Repetitious micro trauma or overuse to muscles, bones, joints and ligaments are known injuries seen in athletics. Repetitious stress at the elbow joint is a frequent seen chronic injury occurring in the tennis athletes. Numerous researchers specified that the wrist extensors, extensor carpi radialis brevis and longus and extensor digitorum, showed marked activity during portions of the serve, forehand and backhand strokes (Morris et all., 1989; Giangarra et all., 1993). Therefore, with a marked increase in activation of the wrist extensors, lateral epicondylitis is a widespread type of overuse injury seen in the tennis athletes. Lateral epicondylalgia is often attributed to work related repetitive strain injuries but is also a common sports
Lateral epicondylitis, better known as “Tennis elbow” is a form of tendonitis. It causes the tendons within the bony structure to swell; it can also cause pain in the elbow which radiates to the arm. The article from WebMD states “These tendons are tough tissues that connect the muscles of your lower arm to the bone”1. Commonly referred to tennis elbow, someone can get this form of tendonitis without playing tennis a day in their lives. It is usually a result of overworking or repetitive motion of those tendons.
Course Description : Lateral Epicondylitis is a condition that accounts for between 1-3 % of all musculoskeletal complaints in an MDs office. To date limited research exists to explain the efficacy of a clear approach in its assessment and management. This course will expose the participant to current concepts in the literature surrounding the etiology of the condition, the limited evidence surrounding the special tests for lateral epicondylitis and the role of proximal structures in these tests. Further discussion will focus on the importance of ruling out proximal conditions and the roles that each plays in elbow pain. The instructors will then shift focus to current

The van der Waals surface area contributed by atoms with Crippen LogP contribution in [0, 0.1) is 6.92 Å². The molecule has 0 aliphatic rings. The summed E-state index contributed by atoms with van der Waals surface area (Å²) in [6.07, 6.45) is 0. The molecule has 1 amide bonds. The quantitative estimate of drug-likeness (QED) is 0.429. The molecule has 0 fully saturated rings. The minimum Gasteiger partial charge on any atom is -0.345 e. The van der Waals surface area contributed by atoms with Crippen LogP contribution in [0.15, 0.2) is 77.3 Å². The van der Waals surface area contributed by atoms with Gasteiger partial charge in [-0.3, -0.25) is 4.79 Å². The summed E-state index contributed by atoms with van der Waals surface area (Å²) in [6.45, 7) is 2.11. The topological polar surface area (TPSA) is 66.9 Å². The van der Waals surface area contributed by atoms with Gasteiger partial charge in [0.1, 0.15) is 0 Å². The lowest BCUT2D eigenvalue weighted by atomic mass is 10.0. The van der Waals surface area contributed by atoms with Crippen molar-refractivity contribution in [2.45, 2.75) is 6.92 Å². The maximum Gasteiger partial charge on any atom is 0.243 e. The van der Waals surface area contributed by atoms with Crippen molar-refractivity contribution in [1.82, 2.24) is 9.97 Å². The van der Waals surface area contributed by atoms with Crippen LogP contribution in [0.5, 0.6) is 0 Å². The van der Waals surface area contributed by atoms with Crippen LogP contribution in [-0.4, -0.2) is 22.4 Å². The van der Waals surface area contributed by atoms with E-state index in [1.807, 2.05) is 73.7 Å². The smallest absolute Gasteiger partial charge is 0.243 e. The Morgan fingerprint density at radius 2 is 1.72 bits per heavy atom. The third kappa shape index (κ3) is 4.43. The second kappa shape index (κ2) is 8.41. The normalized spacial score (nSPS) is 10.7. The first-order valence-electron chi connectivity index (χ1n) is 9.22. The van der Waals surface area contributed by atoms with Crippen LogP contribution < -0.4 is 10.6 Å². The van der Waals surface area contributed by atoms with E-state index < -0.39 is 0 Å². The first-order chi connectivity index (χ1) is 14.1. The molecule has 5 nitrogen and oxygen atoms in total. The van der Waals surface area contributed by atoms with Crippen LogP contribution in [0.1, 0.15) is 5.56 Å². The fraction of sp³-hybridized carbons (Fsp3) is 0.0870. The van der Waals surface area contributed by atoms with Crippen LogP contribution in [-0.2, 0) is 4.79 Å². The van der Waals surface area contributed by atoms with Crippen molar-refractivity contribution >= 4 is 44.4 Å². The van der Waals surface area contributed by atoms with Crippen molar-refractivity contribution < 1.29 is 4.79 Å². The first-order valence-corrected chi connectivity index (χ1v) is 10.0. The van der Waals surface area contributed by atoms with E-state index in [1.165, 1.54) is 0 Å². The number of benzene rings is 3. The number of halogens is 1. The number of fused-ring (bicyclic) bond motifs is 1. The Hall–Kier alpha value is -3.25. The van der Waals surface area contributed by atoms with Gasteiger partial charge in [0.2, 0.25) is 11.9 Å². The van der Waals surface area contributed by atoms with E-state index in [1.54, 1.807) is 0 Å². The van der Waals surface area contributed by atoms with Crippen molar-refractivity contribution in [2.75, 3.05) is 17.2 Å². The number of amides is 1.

Treatment options range from non-invasive to invasive. While both are effective, we advise seeking non-invasive treatments first. Dependent upon the severity, some patients may be advised to rest their affected arm or wear a brace or splint. This will limit the hand’s mobility with the goal of helping the wrist and tendons to recover. Another treatment option is to receive chiropractic care, which will include a gentle manipulation of the wrist, elbow, and cervical spine by your Chiropractor. With regular visit, this form of treatment shows positive results in managing and curing the symptoms of Carpal Tunnel. More invasive treatments include surgery or steroid shots. Of all the treatment options, chiropractic care is highly effective and not as invasive as other options may
Furthermore, patients who had thenar atrophy, space-occupying lesions, pregnancy and history of previous carpal tunnel surgery, broken wrist, and tendon damage were excluded from the study (Aslani et al., 2012). 9 patients met the exclusion criteria, and were excluded. All three methods
There is a strong link between jobs that involve overuse or heavy activities involving the hand and aggravation of symptoms (Middleton & Anakwe, 2014). This is reflected in the high claims of worker’s compensation among certain workplaces relating to repetitive strain injury (Patijn et al., 2011). Latent stage of chronic compression leads to demyelination, fibrosis, and nerve fibre degeneration; particularly muscle deterioration of the thenar eminence (Gruber, Gruber, Djurdjevic, Schullian, & Loizides, 2016; Middleton & Anakwe, 2014). Abnormal sensations and paraesthesia may radiate into the forearm and axilla (Moore et al.,